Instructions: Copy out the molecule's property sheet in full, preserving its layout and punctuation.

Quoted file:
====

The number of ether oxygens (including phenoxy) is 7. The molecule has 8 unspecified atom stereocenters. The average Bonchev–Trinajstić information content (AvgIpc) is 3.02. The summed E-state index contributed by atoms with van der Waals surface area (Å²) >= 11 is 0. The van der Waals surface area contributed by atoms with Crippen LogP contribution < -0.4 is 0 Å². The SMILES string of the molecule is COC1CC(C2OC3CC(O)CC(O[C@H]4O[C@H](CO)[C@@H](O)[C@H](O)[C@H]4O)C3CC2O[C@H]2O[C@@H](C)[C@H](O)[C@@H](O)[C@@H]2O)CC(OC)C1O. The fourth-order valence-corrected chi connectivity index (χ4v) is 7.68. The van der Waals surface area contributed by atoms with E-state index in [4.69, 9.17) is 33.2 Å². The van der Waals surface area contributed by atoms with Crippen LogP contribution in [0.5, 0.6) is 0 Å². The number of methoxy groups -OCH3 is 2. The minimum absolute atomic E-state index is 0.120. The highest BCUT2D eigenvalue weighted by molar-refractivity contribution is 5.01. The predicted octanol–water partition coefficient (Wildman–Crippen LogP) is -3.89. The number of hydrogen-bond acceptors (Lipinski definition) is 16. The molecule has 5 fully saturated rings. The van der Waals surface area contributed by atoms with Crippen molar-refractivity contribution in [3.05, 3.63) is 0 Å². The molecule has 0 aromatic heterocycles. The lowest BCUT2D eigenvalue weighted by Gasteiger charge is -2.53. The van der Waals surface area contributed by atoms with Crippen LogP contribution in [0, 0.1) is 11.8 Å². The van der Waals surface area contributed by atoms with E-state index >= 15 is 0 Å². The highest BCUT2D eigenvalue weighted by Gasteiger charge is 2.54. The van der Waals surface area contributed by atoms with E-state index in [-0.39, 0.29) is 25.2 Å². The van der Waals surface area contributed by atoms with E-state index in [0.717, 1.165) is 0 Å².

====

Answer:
The number of ether oxygens (including phenoxy) is 7. The molecule has 8 unspecified atom stereocenters. The average Bonchev–Trinajstić information content (AvgIpc) is 3.02. The summed E-state index contributed by atoms with van der Waals surface area (Å²) >= 11 is 0. The van der Waals surface area contributed by atoms with Crippen LogP contribution < -0.4 is 0 Å². The SMILES string of the molecule is COC1CC(C2OC3CC(O)CC(O[C@H]4O[C@H](CO)[C@@H](O)[C@H](O)[C@H]4O)C3CC2O[C@H]2O[C@@H](C)[C@H](O)[C@@H](O)[C@@H]2O)CC(OC)C1O. The fourth-order valence-corrected chi connectivity index (χ4v) is 7.68. The van der Waals surface area contributed by atoms with E-state index in [4.69, 9.17) is 33.2 Å². The van der Waals surface area contributed by atoms with Crippen LogP contribution in [0.5, 0.6) is 0 Å². The number of methoxy groups -OCH3 is 2. The minimum absolute atomic E-state index is 0.120. The highest BCUT2D eigenvalue weighted by molar-refractivity contribution is 5.01. The predicted octanol–water partition coefficient (Wildman–Crippen LogP) is -3.89. The number of hydrogen-bond acceptors (Lipinski definition) is 16. The molecule has 5 fully saturated rings. The van der Waals surface area contributed by atoms with Crippen molar-refractivity contribution in [3.05, 3.63) is 0 Å². The molecule has 0 aromatic heterocycles. The lowest BCUT2D eigenvalue weighted by Gasteiger charge is -2.53. The van der Waals surface area contributed by atoms with Crippen LogP contribution in [0, 0.1) is 11.8 Å². The van der Waals surface area contributed by atoms with E-state index >= 15 is 0 Å². The highest BCUT2D eigenvalue weighted by Gasteiger charge is 2.54. The van der Waals surface area contributed by atoms with E-state index in [-0.39, 0.29) is 25.2 Å². The van der Waals surface area contributed by atoms with E-state index in [0.717, 1.165) is 0 Å².